Furthermore, it is also logical to argue that the main perpetrator of the detrimental toll on mental health is globalisation, opposing the previous paragraphs that put emphasise Singapore society. Globalisation can be characterised as the internationalization of markets, liberalisation and accelerated diffusion of knowledge. Globalisation has enabled Singapore to overcome its inherent limits of limited land, labour, and market size, allowing the island to achieve fast economic growth, but this also carries its harms. In effect, youths have experienced increasingly higher levels of uncertainty which has a tangible impact on their transition to adolescence in terms of employment and education - two important aspects of one’s life. A natural reaction would be to develop various strategies such as postponement of life events, remaining in school, engaging in flexible relationships or taking on multiple roles - an apparent phenomenon of young adults and teenagers in Singapore. Hence, proving the extensive cause of the detrimental toll on teenagers’ mental health.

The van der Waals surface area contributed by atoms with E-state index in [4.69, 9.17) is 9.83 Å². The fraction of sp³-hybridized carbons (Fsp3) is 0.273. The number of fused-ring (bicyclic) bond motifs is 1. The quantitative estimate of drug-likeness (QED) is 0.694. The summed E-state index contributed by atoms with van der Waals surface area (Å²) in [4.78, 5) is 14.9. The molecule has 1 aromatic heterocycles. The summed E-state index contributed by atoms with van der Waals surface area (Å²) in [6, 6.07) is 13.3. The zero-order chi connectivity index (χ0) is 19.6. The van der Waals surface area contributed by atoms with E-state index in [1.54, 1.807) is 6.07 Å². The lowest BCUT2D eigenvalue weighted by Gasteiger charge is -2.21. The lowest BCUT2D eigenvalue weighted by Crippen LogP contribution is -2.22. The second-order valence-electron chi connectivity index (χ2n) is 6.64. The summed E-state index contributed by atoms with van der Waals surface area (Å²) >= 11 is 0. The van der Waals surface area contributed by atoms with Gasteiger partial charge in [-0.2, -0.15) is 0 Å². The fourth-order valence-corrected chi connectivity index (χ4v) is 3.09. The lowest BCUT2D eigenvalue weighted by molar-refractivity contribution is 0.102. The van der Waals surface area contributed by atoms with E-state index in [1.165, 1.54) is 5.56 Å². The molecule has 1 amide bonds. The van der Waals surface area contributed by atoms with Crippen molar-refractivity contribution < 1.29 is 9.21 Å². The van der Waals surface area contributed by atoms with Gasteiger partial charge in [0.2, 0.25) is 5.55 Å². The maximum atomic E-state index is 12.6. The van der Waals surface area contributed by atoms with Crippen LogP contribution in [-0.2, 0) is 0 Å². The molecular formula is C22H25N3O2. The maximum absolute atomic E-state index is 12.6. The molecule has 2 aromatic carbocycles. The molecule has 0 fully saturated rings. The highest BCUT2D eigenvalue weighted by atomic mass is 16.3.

Who is ultimately responsible for the detrimental toll on teenagers’ mental health in Singapore? This essay starts by arguing the adverse effects of social pressure and expectations on teenagers’ mental health. Next, it argues that from the grand scheme of things, social pressure and expectations bring benefits. It then proceeds to introduce a new actor, globalisation and its effect. It is significant to recognise Singapore’s unique sense of exceptionalism. Its goals to always be different from its ASEAN counterparts brings about recognition and respect to the country. Social expectation and pressure, then, is a side effect of Singapore’s attempt to survive on the global stage. The trade-off between Singapore’s survival on the international stage and Singaporeans’ mental health requires the government and society to work collectively to achieve a balance. Ultimately, as a society, it is important to reminisce on one of the five shared values: nation before community and society above self.